Source
Eur Urol. 2007 Oct;52(4):1076-81
Date
Oct-2007
Language
English
Publication Type
Article
Keywords
Adenine
Finland - epidemiology
Genetic Variation
Genotype
Germ-Line Mutation
Guanine
Humans
Kruppel-Like Transcription Factors - blood - genetics
Male
Polymorphism, Single Nucleotide
Prostatic Hyperplasia - epidemiology - genetics
Prostatic Neoplasms - epidemiology - genetics
Proto-Oncogene Proteins - blood - genetics
Risk factors
Tumor Suppressor Proteins - genetics
Abstract
A recent report demonstrated that KLF6 IVS1 -27G>A substitution increases the transcription of alternatively spliced isoforms; this action was suggested to be associated with prostate cancer (pCA). To evaluate these findings among the Finnish population, a total of 3348 samples were analysed.
The variant was genotyped in 164 patients with familial pCA, 852 patients with unselected pCA, 459 patients with benign prostate hyperplasia (BPH), 923 male population controls, and 950 men from a Finnish prostate-specific antigen (PSA) screening trial with PSA levels less than 1.0ng/ml. Odds ratios (ORs) and corresponding 95% confidence intervals (95%CIs) were calculated by using logistic regression to estimate pCA risk.
Association testing revealed no significant differences between familial prostate cancer patients and population controls (OR: 0.84; 95%CI, 0.56-1.28; p=0.42), unselected cases and controls (OR: 0.95; 95%CI, 0.76-1.19; p=0.63), or BPH cases and controls (OR: 1.12; 95%CI, 0.86-1.46; p=0.39). pCA and BPH cases were also compared with PSA-screened controls. None of these analyses revealed any significant associations.
Our results do not support the suggested association of KLF6 IVS1 -27G>A germline polymorphism with pCA risk and also suggest that the variant is not a risk allele for BPH in the Finnish population.
PubMed ID
17125911 View in PubMed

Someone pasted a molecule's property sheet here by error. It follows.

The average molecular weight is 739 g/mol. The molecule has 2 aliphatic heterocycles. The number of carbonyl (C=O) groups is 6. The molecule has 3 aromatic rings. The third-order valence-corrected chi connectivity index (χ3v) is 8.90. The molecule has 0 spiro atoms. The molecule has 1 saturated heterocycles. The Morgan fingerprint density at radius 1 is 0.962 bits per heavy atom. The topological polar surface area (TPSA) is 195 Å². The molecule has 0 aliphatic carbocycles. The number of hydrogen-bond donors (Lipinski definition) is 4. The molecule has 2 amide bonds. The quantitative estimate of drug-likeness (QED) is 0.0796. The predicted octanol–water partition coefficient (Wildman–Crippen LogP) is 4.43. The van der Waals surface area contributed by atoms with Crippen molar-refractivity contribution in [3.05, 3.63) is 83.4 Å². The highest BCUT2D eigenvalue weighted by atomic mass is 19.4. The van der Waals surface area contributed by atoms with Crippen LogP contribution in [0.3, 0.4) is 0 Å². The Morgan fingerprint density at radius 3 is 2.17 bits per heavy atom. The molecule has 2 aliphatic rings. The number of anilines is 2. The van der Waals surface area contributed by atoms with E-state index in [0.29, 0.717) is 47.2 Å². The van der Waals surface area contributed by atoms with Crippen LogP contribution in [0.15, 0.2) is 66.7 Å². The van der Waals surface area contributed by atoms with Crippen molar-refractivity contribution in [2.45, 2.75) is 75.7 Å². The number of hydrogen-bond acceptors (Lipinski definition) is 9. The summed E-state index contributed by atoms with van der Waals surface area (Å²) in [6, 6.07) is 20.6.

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No association between vitamin D and ß-cell autoimmunity in Finnish and Estonian children.

https://arctichealth.org/en/permalink/ahliterature264721
Source
Diabetes Metab Res Rev. 2014 Nov;30(8):749-60
Publication Type
Article
Date
Nov-2014
Author
L. Reinert-Hartwall
J. Honkanen
T. Härkönen
J. Ilonen
O. Simell
A. Peet
V. Tillmann
C. Lamberg-Allardt
S M Virtanen
M. Knip
O. Vaarala
Source
Diabetes Metab Res Rev. 2014 Nov;30(8):749-60
Date
Nov-2014
Language
English
Publication Type
Article
Keywords
25-Hydroxyvitamin D 2 - blood
25-Hydroxyvitamin D3 1-alpha-Hydroxylase - blood - genetics - metabolism
Autoimmunity
CD4-Positive T-Lymphocytes - immunology - metabolism
Calcifediol - blood
Child
Child Nutritional Physiological Phenomena
Child, Preschool
Diabetes Mellitus, Type 1 - blood - etiology - genetics - immunology
Estonia - epidemiology
Female
Finland - epidemiology
Forkhead Transcription Factors - blood - genetics - metabolism
Gene Expression Regulation, Developmental
Genetic Association Studies
Genetic Predisposition to Disease
Humans
Incidence
Insulin-Secreting Cells - immunology
Male
Nutritional Status
Vitamin D Deficiency - physiopathology